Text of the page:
Honestly I don’t know what everybody’s problem is in Dubai, but for some reason and maybe it’s just me but the last few places I’ve been to the lights have been turned so low they might as well have been off, Nobu I’m literally pointing all fingers at you. Whilst Kanpai was a little dark for my liking actually being able to read the menu without asking for a nightlight, and being able to see the food in from of me as well as the people opposite me was an absolute bonus. The lighting was low enough to set an atmosphere but not low enough to destroy any chance of mood. in the same way the music, which when we entered was pretty loud (probably due to the photoshoot), was turned down to make sure we could all hear any person on our table. Honestly touches like that really make the evening so much more enjoyable. Whilst it was pretty classy inside I loved that I wouldn’t necessarily have felt out of place wearing some smart casual trousers and flat shoes, it just felt like there were no pretensions. For me that is amazing, there is nothing worse then going to an eatery, a club or whatever and feeling like you don’t deserve to be there.


As for the food, well if telling you we had two lots of starters before our main course doesn’t speak volumes for the quality of the food I don’t know what does. There was plenty to go around, and everything from the Spicy Chilli Edamame Bean to the Vegetable Spring Rolls was a wonderful experience for your tastebuds.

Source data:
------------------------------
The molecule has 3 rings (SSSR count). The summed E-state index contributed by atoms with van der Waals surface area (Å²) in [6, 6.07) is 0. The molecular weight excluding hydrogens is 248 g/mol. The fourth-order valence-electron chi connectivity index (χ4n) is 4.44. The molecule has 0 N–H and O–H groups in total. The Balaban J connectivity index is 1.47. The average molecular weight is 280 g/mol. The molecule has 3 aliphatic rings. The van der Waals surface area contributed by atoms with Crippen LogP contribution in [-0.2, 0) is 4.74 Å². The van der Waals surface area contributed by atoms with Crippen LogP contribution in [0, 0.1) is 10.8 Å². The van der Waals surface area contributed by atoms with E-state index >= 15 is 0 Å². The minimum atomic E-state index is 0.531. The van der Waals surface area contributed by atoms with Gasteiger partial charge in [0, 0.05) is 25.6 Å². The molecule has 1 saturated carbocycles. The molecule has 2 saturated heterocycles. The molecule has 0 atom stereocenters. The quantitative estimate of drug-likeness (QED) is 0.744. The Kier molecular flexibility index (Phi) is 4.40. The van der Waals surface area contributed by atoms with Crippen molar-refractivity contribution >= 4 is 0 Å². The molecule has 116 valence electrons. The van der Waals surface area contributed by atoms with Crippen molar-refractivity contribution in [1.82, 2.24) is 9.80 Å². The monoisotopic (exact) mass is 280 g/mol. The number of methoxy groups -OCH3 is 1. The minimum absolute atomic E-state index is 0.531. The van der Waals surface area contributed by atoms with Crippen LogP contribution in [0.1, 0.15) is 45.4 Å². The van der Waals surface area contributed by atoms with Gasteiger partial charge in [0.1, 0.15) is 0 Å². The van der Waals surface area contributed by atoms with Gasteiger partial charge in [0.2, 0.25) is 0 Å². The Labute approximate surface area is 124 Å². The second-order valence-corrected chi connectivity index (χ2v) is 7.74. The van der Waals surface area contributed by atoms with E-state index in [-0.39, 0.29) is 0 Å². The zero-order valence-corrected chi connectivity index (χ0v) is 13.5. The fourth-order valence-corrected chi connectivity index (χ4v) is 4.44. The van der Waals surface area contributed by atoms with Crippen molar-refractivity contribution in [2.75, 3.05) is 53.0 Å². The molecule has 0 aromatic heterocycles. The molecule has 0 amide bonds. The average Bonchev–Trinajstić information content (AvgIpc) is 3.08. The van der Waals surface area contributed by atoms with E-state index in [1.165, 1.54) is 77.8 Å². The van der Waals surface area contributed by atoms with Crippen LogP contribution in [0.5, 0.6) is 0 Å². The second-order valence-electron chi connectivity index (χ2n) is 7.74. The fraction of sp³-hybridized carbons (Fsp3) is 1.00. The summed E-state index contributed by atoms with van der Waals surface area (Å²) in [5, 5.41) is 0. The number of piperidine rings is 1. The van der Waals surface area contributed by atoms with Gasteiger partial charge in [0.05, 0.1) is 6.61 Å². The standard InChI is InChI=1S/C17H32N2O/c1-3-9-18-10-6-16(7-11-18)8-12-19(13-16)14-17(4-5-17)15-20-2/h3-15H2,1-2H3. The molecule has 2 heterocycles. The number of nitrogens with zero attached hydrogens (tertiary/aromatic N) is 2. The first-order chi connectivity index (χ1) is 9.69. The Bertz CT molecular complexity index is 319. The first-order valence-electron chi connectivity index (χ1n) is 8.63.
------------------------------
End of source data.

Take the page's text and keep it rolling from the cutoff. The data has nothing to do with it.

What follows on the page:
The chefs and management at Kanpai seriously outdid themselves with their starters, and achieved a succinct and beautiful matching Asian delight. I was impressed with the speed that the starters came out, and there was no problems with us ordering in our very awkward fashion: Starter, Starter, Main without given any time to prepare anything else. Really well done for the starters:

  • Spicy Edamame Beans
  • Crab Cakes
  • Vegetable Spring Rolls
  • Some interesting, not to sure if I liked them/didn’t like them mango and vegetable parcels

Honestly, I can’t qualify if I like the last food item or not, I had one thought: “Not my thing,” and then went back for more because I’m sure it was.


Main course, for me went a lot like the first course. I ordered:

  • Roast chicken in a spicy cream sauce with mushrooms and baby potatoes

It was delicious. But, and yes really this shouldn’t be a but, BUT: a) I wish the potatoes has been cooked a little longer and b) I felt like I could have had a much bigger portion. But then I’m a pig. Even after two loads of sharing platter starters I wanted more food, which does go to show how well prepared the food was.  We only had a slight problem with one dish, that thankfully wasn’t mine (evil laugh), that was slightly too cold but they rectified the situation immediately, and honestly it’s not even worth complaining about.